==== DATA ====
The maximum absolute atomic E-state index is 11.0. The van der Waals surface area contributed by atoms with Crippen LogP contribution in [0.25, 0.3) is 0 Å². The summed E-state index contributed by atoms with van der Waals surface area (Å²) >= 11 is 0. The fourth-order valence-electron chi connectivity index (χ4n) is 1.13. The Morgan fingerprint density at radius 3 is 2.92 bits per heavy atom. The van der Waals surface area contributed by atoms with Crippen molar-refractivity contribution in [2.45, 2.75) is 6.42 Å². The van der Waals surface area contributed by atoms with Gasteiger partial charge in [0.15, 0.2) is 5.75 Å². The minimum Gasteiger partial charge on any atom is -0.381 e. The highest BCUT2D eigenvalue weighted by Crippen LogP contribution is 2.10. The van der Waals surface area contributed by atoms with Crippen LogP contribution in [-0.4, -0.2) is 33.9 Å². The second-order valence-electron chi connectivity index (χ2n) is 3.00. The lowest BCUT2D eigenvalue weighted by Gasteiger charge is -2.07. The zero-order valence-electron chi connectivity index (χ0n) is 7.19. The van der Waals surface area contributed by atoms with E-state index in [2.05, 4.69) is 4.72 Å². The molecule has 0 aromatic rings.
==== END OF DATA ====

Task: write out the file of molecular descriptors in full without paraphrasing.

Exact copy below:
The maximum absolute atomic E-state index is 11.0. The van der Waals surface area contributed by atoms with Crippen LogP contribution in [0.25, 0.3) is 0 Å². The summed E-state index contributed by atoms with van der Waals surface area (Å²) >= 11 is 0. The fourth-order valence-electron chi connectivity index (χ4n) is 1.13. The Morgan fingerprint density at radius 3 is 2.92 bits per heavy atom. The van der Waals surface area contributed by atoms with Crippen molar-refractivity contribution in [2.45, 2.75) is 6.42 Å². The van der Waals surface area contributed by atoms with Gasteiger partial charge in [0.15, 0.2) is 5.75 Å². The minimum Gasteiger partial charge on any atom is -0.381 e. The highest BCUT2D eigenvalue weighted by Crippen LogP contribution is 2.10. The van der Waals surface area contributed by atoms with Crippen LogP contribution in [-0.4, -0.2) is 33.9 Å². The second-order valence-electron chi connectivity index (χ2n) is 3.00. The lowest BCUT2D eigenvalue weighted by Gasteiger charge is -2.07. The zero-order valence-electron chi connectivity index (χ0n) is 7.19. The van der Waals surface area contributed by atoms with E-state index in [2.05, 4.69) is 4.72 Å². The molecule has 0 aromatic rings.